Review

Abstract

Sickle cell disease (SCD) is a monogenic disorder characterized by recurrent episodes of severe bone pain, multi-organ failure, and early mortality. Although medical progress over the past several decades has improved clinical outcomes and offered cures for many affected individuals living in high-income countries, most SCD patients still experience substantial morbidity and premature death. Emerging technologies to manipulate somatic cell genomes and insights into the mechanisms of developmental globin gene regulation are generating potentially transformative approaches to cure SCD by autologous hematopoietic stem cell (HSC) transplantation. Key components of current approaches include ethical informed consent, isolation of patient HSCs, in vitro genetic modification of HSCs to correct the SCD mutation or circumvent its damaging effects, and reinfusion of the modified HSCs following myelotoxic bone marrow conditioning. Successful integration of these components into effective therapies requires interdisciplinary collaborations between laboratory researchers, clinical caregivers, and patients. Here we summarize current knowledge and research challenges for each key component, emphasizing that the best approaches have yet to be developed.

Authors

Phillip A. Doerfler, Akshay Sharma, Jerlym S. Porter, Yan Zheng, John F. Tisdale, Mitchell J. Weiss

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Abstract

Scientific progress and discovery of preventions and cures for life-threatening diseases depend on the vitality of the biomedical research workforce. We analyzed the workforce of cancer researchers applying for and receiving R01 awards from the National Cancer Institute (NCI) from fiscal years 1990 to 2016, the last year prior to implementation of the Next Generation Researchers Initiative. Here we report that the NCI R01 Principal Investigator (PI) workforce expanded 1.4-fold and aged over this time frame. We tracked 9 age groups and found that the number of PIs in the 3 oldest groups increased dramatically, in contrast with the younger groups. Sustained increases in the number of funded older PIs stemmed from increases in the number of older PIs submitting applications, rather than higher funding rates for older PIs. The decline in the number of funded younger PIs was driven in part by (a) a marked increase in time from PhD degree to first R01 application and award, as well as (b) a decrease in retention of PIs in the funded R01 workforce beyond their first R01 award. The NCI is using these and other analyses to inform strategies and policies for attracting, supporting, and retaining meritorious early-career researchers.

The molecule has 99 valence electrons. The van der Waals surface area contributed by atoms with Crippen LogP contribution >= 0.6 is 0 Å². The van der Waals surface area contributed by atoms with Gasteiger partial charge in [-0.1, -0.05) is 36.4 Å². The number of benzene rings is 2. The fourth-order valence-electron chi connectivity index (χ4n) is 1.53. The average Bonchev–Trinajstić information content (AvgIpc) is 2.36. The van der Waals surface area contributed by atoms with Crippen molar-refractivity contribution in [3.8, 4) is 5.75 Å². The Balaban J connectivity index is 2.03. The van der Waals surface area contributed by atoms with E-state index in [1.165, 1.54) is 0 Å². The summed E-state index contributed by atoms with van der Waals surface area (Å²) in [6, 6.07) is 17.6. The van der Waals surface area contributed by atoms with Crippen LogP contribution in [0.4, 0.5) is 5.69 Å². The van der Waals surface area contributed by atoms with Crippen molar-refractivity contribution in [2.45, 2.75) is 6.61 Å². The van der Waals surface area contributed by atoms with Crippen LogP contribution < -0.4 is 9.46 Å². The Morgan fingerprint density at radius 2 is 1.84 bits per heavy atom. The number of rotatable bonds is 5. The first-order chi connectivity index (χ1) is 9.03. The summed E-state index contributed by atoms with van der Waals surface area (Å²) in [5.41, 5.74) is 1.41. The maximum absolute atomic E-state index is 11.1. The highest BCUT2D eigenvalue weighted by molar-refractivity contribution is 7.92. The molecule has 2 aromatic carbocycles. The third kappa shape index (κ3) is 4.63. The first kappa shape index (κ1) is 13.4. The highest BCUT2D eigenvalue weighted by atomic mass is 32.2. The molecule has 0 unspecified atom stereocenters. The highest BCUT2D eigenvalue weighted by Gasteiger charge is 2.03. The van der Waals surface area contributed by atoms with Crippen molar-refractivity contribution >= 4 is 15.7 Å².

Authors

Melissa D. Antman, Roman Gorelik, Amy Kennedy, Grace F. Liou, Eddie N. Billingslea, James G. Corrigan, L. Michelle Bennett

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Abstract

As part of the centennial celebration of insulin’s discovery, this review summarizes the current understanding of the genetics, pathogenesis, treatment, and outcomes in type 1 diabetes (T1D). T1D results from an autoimmune response that leads to destruction of the β cells in the pancreatic islet and requires life-long insulin therapy. While much has been learned about T1D, it is now clear that there is considerable heterogeneity in T1D with regards to genetics, pathology, response to immune-based therapies, clinical course, and susceptibility to diabetes-related complications. This review highlights knowledge gaps and opportunities to improve the understanding of T1D pathogenesis and outlines emerging therapies to treat or prevent T1D and reduce the burden of T1D.

Authors

Alvin C. Powers

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Abstract